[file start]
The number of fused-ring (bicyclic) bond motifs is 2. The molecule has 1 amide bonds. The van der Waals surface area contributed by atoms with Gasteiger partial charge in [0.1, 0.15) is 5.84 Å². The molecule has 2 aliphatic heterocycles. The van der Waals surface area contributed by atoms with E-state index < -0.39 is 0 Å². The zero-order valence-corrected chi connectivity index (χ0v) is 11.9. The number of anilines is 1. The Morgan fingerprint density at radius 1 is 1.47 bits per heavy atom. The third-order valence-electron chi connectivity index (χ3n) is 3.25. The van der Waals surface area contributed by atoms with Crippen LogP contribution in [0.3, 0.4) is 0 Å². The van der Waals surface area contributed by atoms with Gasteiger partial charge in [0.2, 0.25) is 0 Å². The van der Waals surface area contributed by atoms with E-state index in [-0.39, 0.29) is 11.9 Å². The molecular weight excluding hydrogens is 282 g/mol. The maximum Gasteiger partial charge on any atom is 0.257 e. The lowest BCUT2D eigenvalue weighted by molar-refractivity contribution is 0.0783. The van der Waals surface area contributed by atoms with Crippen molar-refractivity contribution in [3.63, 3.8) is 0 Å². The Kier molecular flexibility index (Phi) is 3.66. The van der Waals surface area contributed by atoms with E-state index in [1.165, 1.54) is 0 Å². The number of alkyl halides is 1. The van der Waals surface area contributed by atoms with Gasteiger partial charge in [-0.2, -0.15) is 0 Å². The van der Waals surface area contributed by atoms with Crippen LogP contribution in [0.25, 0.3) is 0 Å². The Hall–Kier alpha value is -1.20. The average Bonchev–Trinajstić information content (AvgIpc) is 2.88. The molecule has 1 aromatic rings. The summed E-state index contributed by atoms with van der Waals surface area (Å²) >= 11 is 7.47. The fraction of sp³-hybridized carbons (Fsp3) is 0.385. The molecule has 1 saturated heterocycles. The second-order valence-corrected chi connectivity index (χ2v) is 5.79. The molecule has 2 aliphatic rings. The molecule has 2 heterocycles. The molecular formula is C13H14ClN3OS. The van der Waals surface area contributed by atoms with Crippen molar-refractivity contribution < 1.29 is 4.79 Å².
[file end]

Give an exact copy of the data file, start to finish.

The number of fused-ring (bicyclic) bond motifs is 2. The molecule has 1 amide bonds. The van der Waals surface area contributed by atoms with Gasteiger partial charge in [0.1, 0.15) is 5.84 Å². The molecule has 2 aliphatic heterocycles. The van der Waals surface area contributed by atoms with E-state index < -0.39 is 0 Å². The zero-order valence-corrected chi connectivity index (χ0v) is 11.9. The number of anilines is 1. The Morgan fingerprint density at radius 1 is 1.47 bits per heavy atom. The third-order valence-electron chi connectivity index (χ3n) is 3.25. The van der Waals surface area contributed by atoms with Crippen LogP contribution in [0.3, 0.4) is 0 Å². The van der Waals surface area contributed by atoms with Gasteiger partial charge in [0.2, 0.25) is 0 Å². The van der Waals surface area contributed by atoms with E-state index in [-0.39, 0.29) is 11.9 Å². The molecular weight excluding hydrogens is 282 g/mol. The maximum Gasteiger partial charge on any atom is 0.257 e. The lowest BCUT2D eigenvalue weighted by molar-refractivity contribution is 0.0783. The van der Waals surface area contributed by atoms with Crippen molar-refractivity contribution in [3.63, 3.8) is 0 Å². The Kier molecular flexibility index (Phi) is 3.66. The van der Waals surface area contributed by atoms with E-state index in [1.165, 1.54) is 0 Å². The number of alkyl halides is 1. The van der Waals surface area contributed by atoms with Gasteiger partial charge in [-0.2, -0.15) is 0 Å². The van der Waals surface area contributed by atoms with Crippen LogP contribution in [0.25, 0.3) is 0 Å². The Hall–Kier alpha value is -1.20. The average Bonchev–Trinajstić information content (AvgIpc) is 2.88. The molecule has 1 aromatic rings. The summed E-state index contributed by atoms with van der Waals surface area (Å²) >= 11 is 7.47. The fraction of sp³-hybridized carbons (Fsp3) is 0.385. The molecule has 1 saturated heterocycles. The second-order valence-corrected chi connectivity index (χ2v) is 5.79. The molecule has 2 aliphatic rings. The molecule has 2 heterocycles. The molecular formula is C13H14ClN3OS. The van der Waals surface area contributed by atoms with Crippen molar-refractivity contribution < 1.29 is 4.79 Å².